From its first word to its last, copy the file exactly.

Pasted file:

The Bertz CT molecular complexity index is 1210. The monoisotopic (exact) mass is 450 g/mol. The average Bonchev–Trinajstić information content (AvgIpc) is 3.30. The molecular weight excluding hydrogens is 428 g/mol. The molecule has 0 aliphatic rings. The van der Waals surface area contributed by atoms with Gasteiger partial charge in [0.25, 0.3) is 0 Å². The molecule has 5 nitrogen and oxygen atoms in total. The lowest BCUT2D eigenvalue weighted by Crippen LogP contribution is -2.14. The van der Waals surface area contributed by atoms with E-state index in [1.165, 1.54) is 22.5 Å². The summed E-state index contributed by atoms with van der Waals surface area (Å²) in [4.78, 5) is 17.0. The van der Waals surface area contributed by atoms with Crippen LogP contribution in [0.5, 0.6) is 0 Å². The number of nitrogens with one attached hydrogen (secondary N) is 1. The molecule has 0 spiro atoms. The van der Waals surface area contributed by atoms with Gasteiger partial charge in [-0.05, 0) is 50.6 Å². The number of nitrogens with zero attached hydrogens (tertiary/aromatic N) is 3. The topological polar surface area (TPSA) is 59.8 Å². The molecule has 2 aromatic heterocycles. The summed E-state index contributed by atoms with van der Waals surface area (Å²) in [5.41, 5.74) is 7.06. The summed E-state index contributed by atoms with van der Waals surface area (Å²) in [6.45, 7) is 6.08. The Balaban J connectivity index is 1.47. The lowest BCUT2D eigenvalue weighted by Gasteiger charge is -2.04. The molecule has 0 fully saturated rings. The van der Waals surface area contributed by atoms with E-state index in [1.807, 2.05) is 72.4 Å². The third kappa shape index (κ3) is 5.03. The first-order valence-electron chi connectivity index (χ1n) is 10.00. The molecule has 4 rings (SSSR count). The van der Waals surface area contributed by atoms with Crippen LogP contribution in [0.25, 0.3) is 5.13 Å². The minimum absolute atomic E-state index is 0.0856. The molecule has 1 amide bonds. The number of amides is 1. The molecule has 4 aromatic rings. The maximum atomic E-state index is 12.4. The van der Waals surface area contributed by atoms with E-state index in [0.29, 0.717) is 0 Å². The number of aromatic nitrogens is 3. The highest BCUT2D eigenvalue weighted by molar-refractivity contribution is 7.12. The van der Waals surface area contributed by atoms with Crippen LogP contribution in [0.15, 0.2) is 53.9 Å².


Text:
The Bertz CT molecular complexity index is 1210. The monoisotopic (exact) mass is 450 g/mol. The average Bonchev–Trinajstić information content (AvgIpc) is 3.30. The molecular weight excluding hydrogens is 428 g/mol. The molecule has 0 aliphatic rings. The van der Waals surface area contributed by atoms with Gasteiger partial charge in [0.25, 0.3) is 0 Å². The molecule has 5 nitrogen and oxygen atoms in total. The lowest BCUT2D eigenvalue weighted by Crippen LogP contribution is -2.14. The van der Waals surface area contributed by atoms with E-state index in [1.165, 1.54) is 22.5 Å². The summed E-state index contributed by atoms with van der Waals surface area (Å²) in [4.78, 5) is 17.0. The van der Waals surface area contributed by atoms with Crippen LogP contribution in [0.5, 0.6) is 0 Å². The number of nitrogens with one attached hydrogen (secondary N) is 1. The molecule has 0 spiro atoms. The van der Waals surface area contributed by atoms with Gasteiger partial charge in [-0.05, 0) is 50.6 Å². The number of nitrogens with zero attached hydrogens (tertiary/aromatic N) is 3. The topological polar surface area (TPSA) is 59.8 Å². The molecule has 2 aromatic heterocycles. The summed E-state index contributed by atoms with van der Waals surface area (Å²) in [5.41, 5.74) is 7.06. The summed E-state index contributed by atoms with van der Waals surface area (Å²) in [6.45, 7) is 6.08. The Balaban J connectivity index is 1.47. The lowest BCUT2D eigenvalue weighted by Gasteiger charge is -2.04. The molecule has 0 fully saturated rings. The van der Waals surface area contributed by atoms with E-state index in [1.807, 2.05) is 72.4 Å². The third kappa shape index (κ3) is 5.03. The first-order valence-electron chi connectivity index (χ1n) is 10.00. The molecule has 4 rings (SSSR count). The van der Waals surface area contributed by atoms with Crippen LogP contribution in [0.25, 0.3) is 5.13 Å². The minimum absolute atomic E-state index is 0.0856. The molecule has 1 amide bonds. The number of amides is 1. The molecule has 4 aromatic rings. The maximum atomic E-state index is 12.4. The van der Waals surface area contributed by atoms with E-state index in [0.29, 0.717) is 0 Å². The number of aromatic nitrogens is 3. The highest BCUT2D eigenvalue weighted by molar-refractivity contribution is 7.12. The van der Waals surface area contributed by atoms with Crippen LogP contribution in [0.15, 0.2) is 53.9 Å².